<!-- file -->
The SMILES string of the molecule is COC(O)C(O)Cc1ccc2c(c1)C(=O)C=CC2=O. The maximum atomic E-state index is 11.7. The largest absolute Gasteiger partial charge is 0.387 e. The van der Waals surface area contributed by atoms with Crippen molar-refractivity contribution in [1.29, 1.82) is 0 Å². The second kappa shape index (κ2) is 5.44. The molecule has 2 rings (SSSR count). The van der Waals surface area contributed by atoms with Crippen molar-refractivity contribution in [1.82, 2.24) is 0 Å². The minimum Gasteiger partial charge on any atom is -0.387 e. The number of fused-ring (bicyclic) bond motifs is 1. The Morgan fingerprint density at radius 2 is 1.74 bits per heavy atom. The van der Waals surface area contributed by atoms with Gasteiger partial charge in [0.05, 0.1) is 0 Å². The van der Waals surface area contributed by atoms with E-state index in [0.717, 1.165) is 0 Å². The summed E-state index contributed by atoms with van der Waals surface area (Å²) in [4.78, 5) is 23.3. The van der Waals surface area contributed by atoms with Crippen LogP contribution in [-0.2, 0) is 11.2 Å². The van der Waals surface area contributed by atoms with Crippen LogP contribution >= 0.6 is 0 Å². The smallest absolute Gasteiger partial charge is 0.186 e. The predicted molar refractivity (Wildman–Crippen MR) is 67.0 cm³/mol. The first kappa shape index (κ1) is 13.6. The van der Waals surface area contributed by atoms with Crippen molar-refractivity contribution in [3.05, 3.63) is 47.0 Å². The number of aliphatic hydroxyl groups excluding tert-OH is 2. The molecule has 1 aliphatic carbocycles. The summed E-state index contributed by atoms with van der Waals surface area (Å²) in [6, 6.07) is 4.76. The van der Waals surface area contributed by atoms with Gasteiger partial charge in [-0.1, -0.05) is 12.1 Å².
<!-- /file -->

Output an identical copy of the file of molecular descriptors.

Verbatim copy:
The SMILES string of the molecule is COC(O)C(O)Cc1ccc2c(c1)C(=O)C=CC2=O. The maximum atomic E-state index is 11.7. The largest absolute Gasteiger partial charge is 0.387 e. The van der Waals surface area contributed by atoms with Crippen molar-refractivity contribution in [1.29, 1.82) is 0 Å². The second kappa shape index (κ2) is 5.44. The molecule has 2 rings (SSSR count). The van der Waals surface area contributed by atoms with Crippen molar-refractivity contribution in [1.82, 2.24) is 0 Å². The minimum Gasteiger partial charge on any atom is -0.387 e. The number of fused-ring (bicyclic) bond motifs is 1. The Morgan fingerprint density at radius 2 is 1.74 bits per heavy atom. The van der Waals surface area contributed by atoms with Gasteiger partial charge in [0.05, 0.1) is 0 Å². The van der Waals surface area contributed by atoms with E-state index in [0.717, 1.165) is 0 Å². The summed E-state index contributed by atoms with van der Waals surface area (Å²) in [4.78, 5) is 23.3. The van der Waals surface area contributed by atoms with Crippen LogP contribution in [-0.2, 0) is 11.2 Å². The van der Waals surface area contributed by atoms with Crippen LogP contribution >= 0.6 is 0 Å². The smallest absolute Gasteiger partial charge is 0.186 e. The predicted molar refractivity (Wildman–Crippen MR) is 67.0 cm³/mol. The first kappa shape index (κ1) is 13.6. The van der Waals surface area contributed by atoms with Crippen molar-refractivity contribution in [3.05, 3.63) is 47.0 Å². The number of aliphatic hydroxyl groups excluding tert-OH is 2. The molecule has 1 aliphatic carbocycles. The summed E-state index contributed by atoms with van der Waals surface area (Å²) in [6, 6.07) is 4.76. The van der Waals surface area contributed by atoms with Gasteiger partial charge in [-0.1, -0.05) is 12.1 Å².